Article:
Last week, in dealing with Paul’s call to “not be conformed” to the ways of this world, I wrote a post that invited us to think less about the “thou shalt nots” and more about the “thou shalts.” That post received some good traction on Facebook because it resonated with people’s unfortunate experiences with the modern day Church of Paul. In doing some reading on the history of the Church of England last night, I learned that this really isn’t all that new. In describing the rising tide of Puritanism during the Elizabethan Era (1558-1603), Moorman noted that the draw to the Puritan way of thinking was natural after the rapid changes of the first half of the 16th century.
There is no doubt that, to a large number of people the Puritan way of life held out great attractions. In a period of considerable confusion, Calvinism provided a clear-cut and authoritative system both of thought and of governance which gave a sense of security. To many people the attitude of the government seemed deplorably vague and ambiguous. It seemed to be ‘halting between two opinions,’ unable which to accept and what policy to follow. After a generation of rapid changes, people felt lost and insecure. (A History of the Church in England, 3rd ed.)
I tend to think that this was the cause of the mega-church movement in the latter part of the 20th century as well. Following the 2nd World War, the Baby Boom, Vietnam, and the Civil Rights movement, Americans were in need of some stability and so they sought out churches that were Reformed and Calvinist, eager to know precisely what the rules were. This lead, in my opinion, to the rise of Pauliantiy as the national religion of the United States. Rather than focusing on the Red Letters in their pew Bibles, members of these churches focused on the morality codes that Paul had tried to impose on the fledgling churches in Asia Minor. They refused to let women preach and got strict about human sexuality.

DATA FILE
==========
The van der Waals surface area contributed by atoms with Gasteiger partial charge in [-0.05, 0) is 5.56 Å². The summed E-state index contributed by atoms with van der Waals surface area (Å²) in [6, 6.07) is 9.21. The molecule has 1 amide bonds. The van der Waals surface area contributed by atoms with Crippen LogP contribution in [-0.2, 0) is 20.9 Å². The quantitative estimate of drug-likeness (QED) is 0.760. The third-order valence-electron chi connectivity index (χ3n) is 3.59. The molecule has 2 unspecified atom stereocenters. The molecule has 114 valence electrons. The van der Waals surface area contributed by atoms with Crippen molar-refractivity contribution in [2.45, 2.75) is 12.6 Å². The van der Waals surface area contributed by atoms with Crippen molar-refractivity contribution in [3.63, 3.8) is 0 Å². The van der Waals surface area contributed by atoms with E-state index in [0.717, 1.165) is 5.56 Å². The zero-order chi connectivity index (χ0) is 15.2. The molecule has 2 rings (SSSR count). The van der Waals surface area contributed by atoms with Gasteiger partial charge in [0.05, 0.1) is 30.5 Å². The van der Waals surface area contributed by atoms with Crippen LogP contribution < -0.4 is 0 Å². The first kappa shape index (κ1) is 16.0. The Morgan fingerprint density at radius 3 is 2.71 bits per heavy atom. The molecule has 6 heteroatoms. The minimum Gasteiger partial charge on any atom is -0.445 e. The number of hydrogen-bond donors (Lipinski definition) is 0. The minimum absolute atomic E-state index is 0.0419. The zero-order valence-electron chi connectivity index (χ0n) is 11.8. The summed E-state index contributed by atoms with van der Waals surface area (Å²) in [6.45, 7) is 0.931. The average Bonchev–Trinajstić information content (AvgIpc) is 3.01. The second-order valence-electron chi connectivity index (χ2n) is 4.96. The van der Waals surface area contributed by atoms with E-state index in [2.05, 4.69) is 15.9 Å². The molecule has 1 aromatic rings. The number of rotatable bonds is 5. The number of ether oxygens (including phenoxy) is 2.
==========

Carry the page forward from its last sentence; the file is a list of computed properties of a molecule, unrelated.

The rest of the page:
As I’ve grown out of that tradition, I’ve been grumpy about Paul for the last 10 years or so, forgetting that it really wasn’t Paul I was mad at, but a particular interpretation of Paul. In fact, Paul wasn’t just about “thou shalt nots.” This week’s lesson from Romans 12 is full of “thou shalt” moral teaching that sounds an awful lot like what Jesus was concerned about during his time on earth: Love one another, show honor, serve the Lord, rejoice in hope, be patient in suffering, contribute to the needs of others, show hospitality, bless those who persecute you, associate with the lowly, live peaceably with all, and overcome evil with good.
This is, of course, not any easy religion to practice. Loving and serving and caring and blessing is a whole lot harder than judging and cursing and bitching and moaning. We can barely pull it off for ourselves, let alone those we love, and “God forbid” our enemies. But alas, the claim of Christ on our lives is a call to loving service for the whole world, even a rapidly changing world that we would like, more than anything, to pull under control. So to make amends for my decade long discomfort with Paul, I’m taking on a new mantra for life and taking it directly from Paul’s letter to the Romans.
If it is possible, so far as it depends on you, live peaceably with all.